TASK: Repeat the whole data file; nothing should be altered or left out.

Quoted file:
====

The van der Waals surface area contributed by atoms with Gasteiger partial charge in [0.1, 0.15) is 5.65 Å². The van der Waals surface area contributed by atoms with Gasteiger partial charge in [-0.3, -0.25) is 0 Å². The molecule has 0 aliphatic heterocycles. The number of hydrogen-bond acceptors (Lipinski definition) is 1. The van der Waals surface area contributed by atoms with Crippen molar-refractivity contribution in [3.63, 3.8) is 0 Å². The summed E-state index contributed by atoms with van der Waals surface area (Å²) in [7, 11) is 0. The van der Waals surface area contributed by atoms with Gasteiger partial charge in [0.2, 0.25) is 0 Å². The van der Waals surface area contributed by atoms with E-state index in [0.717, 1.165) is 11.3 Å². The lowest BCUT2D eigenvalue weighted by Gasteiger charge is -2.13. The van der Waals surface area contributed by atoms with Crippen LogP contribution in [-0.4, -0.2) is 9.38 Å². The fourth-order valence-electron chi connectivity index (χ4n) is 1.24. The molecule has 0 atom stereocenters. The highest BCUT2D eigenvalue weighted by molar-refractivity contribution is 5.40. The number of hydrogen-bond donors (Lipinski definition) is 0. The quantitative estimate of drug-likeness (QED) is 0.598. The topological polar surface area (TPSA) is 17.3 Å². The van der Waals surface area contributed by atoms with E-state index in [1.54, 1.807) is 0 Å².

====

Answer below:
The van der Waals surface area contributed by atoms with Gasteiger partial charge in [0.1, 0.15) is 5.65 Å². The van der Waals surface area contributed by atoms with Gasteiger partial charge in [-0.3, -0.25) is 0 Å². The molecule has 0 aliphatic heterocycles. The number of hydrogen-bond acceptors (Lipinski definition) is 1. The van der Waals surface area contributed by atoms with Crippen molar-refractivity contribution in [3.63, 3.8) is 0 Å². The summed E-state index contributed by atoms with van der Waals surface area (Å²) in [7, 11) is 0. The van der Waals surface area contributed by atoms with Gasteiger partial charge in [0.2, 0.25) is 0 Å². The van der Waals surface area contributed by atoms with E-state index in [0.717, 1.165) is 11.3 Å². The lowest BCUT2D eigenvalue weighted by Gasteiger charge is -2.13. The van der Waals surface area contributed by atoms with Crippen LogP contribution in [-0.4, -0.2) is 9.38 Å². The fourth-order valence-electron chi connectivity index (χ4n) is 1.24. The molecule has 0 atom stereocenters. The highest BCUT2D eigenvalue weighted by molar-refractivity contribution is 5.40. The number of hydrogen-bond donors (Lipinski definition) is 0. The quantitative estimate of drug-likeness (QED) is 0.598. The topological polar surface area (TPSA) is 17.3 Å². The van der Waals surface area contributed by atoms with E-state index in [1.54, 1.807) is 0 Å².